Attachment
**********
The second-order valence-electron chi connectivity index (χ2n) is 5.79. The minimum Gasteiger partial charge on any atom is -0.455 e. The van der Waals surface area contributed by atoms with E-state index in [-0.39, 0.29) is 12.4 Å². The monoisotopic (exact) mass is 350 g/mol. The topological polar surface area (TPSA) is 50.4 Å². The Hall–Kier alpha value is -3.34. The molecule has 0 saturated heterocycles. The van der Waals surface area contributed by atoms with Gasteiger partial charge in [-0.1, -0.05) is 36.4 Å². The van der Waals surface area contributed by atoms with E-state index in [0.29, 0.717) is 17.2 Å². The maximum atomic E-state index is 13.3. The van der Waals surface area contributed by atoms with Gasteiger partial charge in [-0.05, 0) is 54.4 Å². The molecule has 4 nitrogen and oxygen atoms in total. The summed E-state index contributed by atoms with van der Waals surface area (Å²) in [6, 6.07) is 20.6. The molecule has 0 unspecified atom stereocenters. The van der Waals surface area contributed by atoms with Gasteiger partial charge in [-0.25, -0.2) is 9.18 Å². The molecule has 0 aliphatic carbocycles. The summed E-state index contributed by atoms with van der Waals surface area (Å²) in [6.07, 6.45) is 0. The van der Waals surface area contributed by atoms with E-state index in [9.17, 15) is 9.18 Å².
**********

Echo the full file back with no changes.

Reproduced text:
The second-order valence-electron chi connectivity index (χ2n) is 5.79. The minimum Gasteiger partial charge on any atom is -0.455 e. The van der Waals surface area contributed by atoms with E-state index in [-0.39, 0.29) is 12.4 Å². The monoisotopic (exact) mass is 350 g/mol. The topological polar surface area (TPSA) is 50.4 Å². The Hall–Kier alpha value is -3.34. The molecule has 0 saturated heterocycles. The van der Waals surface area contributed by atoms with Gasteiger partial charge in [-0.1, -0.05) is 36.4 Å². The van der Waals surface area contributed by atoms with E-state index in [0.29, 0.717) is 17.2 Å². The maximum atomic E-state index is 13.3. The van der Waals surface area contributed by atoms with Gasteiger partial charge in [-0.05, 0) is 54.4 Å². The molecule has 4 nitrogen and oxygen atoms in total. The summed E-state index contributed by atoms with van der Waals surface area (Å²) in [6, 6.07) is 20.6. The molecule has 0 unspecified atom stereocenters. The van der Waals surface area contributed by atoms with Gasteiger partial charge in [-0.25, -0.2) is 9.18 Å². The molecule has 0 aliphatic carbocycles. The summed E-state index contributed by atoms with van der Waals surface area (Å²) in [6.07, 6.45) is 0. The van der Waals surface area contributed by atoms with E-state index in [9.17, 15) is 9.18 Å².